Another soccer season for the Banana Bees came to an end last weekend.  The record?  0-0-9 (wink, wink.)  I think it's fair to say all casual observers noticed some improvement in skills over the season.  Equally important, and perhaps a better measure of the season, is that everyone had fun, and, as far as I know, is interested in playing again in the Spring.

(Picture:  Chloe receiving her end-of-season trophy from Coach Brad.  Thanks to Megan Dawson for the picture!)


Give me an "H." Give me an "A." Give me an "L." Give me an "L." Give me an "O." (You get the idea.)

The snow melted in plenty of time for Chloe to have a wonderful time with her Halloween activities.  The party at her school as well as the Trick-or-Treating went very well...  she probably couldn't tell you what she learned at school today, but I'm fairly certain she could tell you how many pieces of candy she got tonight!


Snow Day, Take 2

Another several inches of snow. Another day off from school for Chloe.

About 22" of snow has fallen since Tuesday night... and it's flurrying again as I type this.

Below are some videos of our morning at Scott Carpenter Park.


In a Cycling Mecca, You Can ALWAYS Ride

Today, despite there being a boatload of snow on the ground — and more still to come as I type this — Chloe got a bike ride in. Inside.

Today, was her first CycleTykes class at Boulder Indoor Cycling (Boulder's indoor velodrome.) No, she's not riding on the track. Instead, they've set up an "obstacle" course in the track's infield to help kids of all ages practice in bike handling skills. She was clearly a little intimidate by it... there were a couple of things she clearly wasn't ready to do with her classmates. But, the most encouraging feedback was when we got back in the car to head home... she said she had a good time and would like to go back again next week.

(Pictures, top to bottom: Chloe [pink helmet] and her classmates getting ready to ride the boards, Boulder-style; a wide angle view of the velodrome track and infield.)

Snow Day

With 10" on the ground (so far!) and a day off from school, Chloe, Chamberlain and I spent some time this morning at the local sledding hill.


Parent-Teacher Conference Day

Peggy and I met with Chloe's teacher today and couldn't be more pleased and proud of the feedback we received.
- Chloe's doing very well with her reading and is on a good pace to be slightly beyond a 1st grade reading level by the end of the school year. Peggy and I weren't too surprised to hear this, as we have been noticing some tremendous improvements the last several weeks. Her daily reading assignment homework seems to be paying off quite well!
- As for spelling, she is pretty strong in that area, too. A little more work is need on capitalization and punctuation, but her teacher said that is not uncommon at this stage.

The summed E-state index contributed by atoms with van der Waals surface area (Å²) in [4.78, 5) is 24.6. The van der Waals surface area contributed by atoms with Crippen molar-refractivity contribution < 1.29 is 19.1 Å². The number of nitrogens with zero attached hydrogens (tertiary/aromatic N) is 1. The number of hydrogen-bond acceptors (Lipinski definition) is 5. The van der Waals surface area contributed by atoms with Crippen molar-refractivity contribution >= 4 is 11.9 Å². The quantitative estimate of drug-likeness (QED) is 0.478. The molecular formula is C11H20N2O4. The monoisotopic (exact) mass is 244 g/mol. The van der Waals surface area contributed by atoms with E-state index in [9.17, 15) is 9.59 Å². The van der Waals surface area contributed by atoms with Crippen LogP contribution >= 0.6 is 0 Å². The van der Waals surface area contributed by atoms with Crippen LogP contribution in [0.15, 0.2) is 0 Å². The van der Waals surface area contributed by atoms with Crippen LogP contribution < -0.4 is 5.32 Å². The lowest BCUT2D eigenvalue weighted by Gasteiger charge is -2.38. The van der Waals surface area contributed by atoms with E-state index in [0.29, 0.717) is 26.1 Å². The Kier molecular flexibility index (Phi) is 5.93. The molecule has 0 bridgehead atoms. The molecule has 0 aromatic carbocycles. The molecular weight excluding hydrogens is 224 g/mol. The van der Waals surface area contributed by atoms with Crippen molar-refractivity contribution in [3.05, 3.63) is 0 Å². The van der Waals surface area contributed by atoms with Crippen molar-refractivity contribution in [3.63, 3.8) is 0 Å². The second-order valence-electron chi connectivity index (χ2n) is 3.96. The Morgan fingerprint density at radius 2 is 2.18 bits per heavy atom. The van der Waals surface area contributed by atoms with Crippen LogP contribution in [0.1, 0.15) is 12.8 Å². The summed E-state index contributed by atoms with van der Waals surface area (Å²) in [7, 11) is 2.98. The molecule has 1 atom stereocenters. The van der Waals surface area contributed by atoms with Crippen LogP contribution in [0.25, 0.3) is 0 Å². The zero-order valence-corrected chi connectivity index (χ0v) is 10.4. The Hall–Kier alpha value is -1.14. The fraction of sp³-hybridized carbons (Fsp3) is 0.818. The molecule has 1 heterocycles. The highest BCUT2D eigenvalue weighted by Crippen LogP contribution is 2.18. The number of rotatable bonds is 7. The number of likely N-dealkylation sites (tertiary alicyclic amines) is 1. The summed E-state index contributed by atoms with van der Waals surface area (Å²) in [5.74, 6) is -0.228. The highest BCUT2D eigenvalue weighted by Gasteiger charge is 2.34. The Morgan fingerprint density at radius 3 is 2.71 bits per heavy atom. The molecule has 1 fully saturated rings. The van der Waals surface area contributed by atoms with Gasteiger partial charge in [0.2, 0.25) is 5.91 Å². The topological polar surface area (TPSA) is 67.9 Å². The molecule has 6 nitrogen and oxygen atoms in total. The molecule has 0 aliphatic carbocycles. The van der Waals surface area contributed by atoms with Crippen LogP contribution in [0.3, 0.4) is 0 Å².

- She is doing very well in mathematics, so much so that her teacher is thinking about giving her some "advanced" problems to see how she does with them.

Chloe is doing well non-academically, too. She gets along with everyone in her class, is eager to participate in discussions and class activities (sometimes over eager, we learned!) and shows concern when someone is sick or can't find something.

It was a GREAT visit with her teacher. We hope there are many more like that to come.


It's Not Just Like Riding a (Road) Bike

This past weekend, I took some friends up on their invite for a weekend of mountain biking out in Fruita, CO (which is about 4.5 hours West of here, and just about 16 as-the-crow-flies miles from the Utah State Line.) I thought it would be a great opportunity to try something new, and do so with some friends who know what they are doing. Even though I've put several thousand miles behind me whilst in a bike saddle, the lion's share of those have been on a road bike. On a paved road. With relatively few obstacles in my path (save for the occasional squirrel darting out.) Though a novice, I knew enough about the sport of mountain biking that I shouldn't expect such conditions.

My friend Carl and I drove out Friday to an area called the Bookcliffs and met up with some other friends who had driven out the day before. When we arrived at the campsite, they had just returned from a ride, so Carl and I changed around and did a short "get my feet wet" ride before dinner. I quickly came to learn that except for there being a chain and a place to sit, there are very few similarities between a mountain and road bike. It is a completely different feel on a mountain bike and requires a different set of bike handling skills. For example, on a road bike, if you feel your back tire sliding out, you may tend to freak out a bit and may end up in a world of hurt; on a mountain bike, you just keep on pedaling.